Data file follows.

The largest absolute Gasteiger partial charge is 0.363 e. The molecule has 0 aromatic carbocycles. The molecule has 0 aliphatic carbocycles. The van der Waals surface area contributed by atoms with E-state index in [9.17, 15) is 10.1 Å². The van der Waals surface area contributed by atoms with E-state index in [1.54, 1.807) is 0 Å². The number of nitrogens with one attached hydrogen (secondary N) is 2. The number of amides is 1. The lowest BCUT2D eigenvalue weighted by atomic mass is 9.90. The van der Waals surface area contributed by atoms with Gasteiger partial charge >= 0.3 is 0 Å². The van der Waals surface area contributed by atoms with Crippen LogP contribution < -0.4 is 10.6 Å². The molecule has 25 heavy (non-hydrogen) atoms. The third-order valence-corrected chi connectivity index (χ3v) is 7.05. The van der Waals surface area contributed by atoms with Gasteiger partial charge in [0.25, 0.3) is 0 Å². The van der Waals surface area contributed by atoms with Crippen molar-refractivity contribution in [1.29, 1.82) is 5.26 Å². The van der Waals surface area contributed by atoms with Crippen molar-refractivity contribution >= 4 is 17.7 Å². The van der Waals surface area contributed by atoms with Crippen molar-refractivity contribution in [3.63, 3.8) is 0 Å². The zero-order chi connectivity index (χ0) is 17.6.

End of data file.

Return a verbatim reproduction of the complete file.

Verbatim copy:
The largest absolute Gasteiger partial charge is 0.363 e. The molecule has 0 aromatic carbocycles. The molecule has 0 aliphatic carbocycles. The van der Waals surface area contributed by atoms with E-state index in [9.17, 15) is 10.1 Å². The van der Waals surface area contributed by atoms with E-state index in [1.54, 1.807) is 0 Å². The number of nitrogens with one attached hydrogen (secondary N) is 2. The number of amides is 1. The lowest BCUT2D eigenvalue weighted by atomic mass is 9.90. The van der Waals surface area contributed by atoms with Gasteiger partial charge >= 0.3 is 0 Å². The van der Waals surface area contributed by atoms with Crippen LogP contribution < -0.4 is 10.6 Å². The molecule has 25 heavy (non-hydrogen) atoms. The third-order valence-corrected chi connectivity index (χ3v) is 7.05. The van der Waals surface area contributed by atoms with Gasteiger partial charge in [0.25, 0.3) is 0 Å². The van der Waals surface area contributed by atoms with Crippen molar-refractivity contribution in [1.29, 1.82) is 5.26 Å². The van der Waals surface area contributed by atoms with Crippen molar-refractivity contribution >= 4 is 17.7 Å². The van der Waals surface area contributed by atoms with Crippen molar-refractivity contribution in [3.63, 3.8) is 0 Å². The zero-order chi connectivity index (χ0) is 17.6.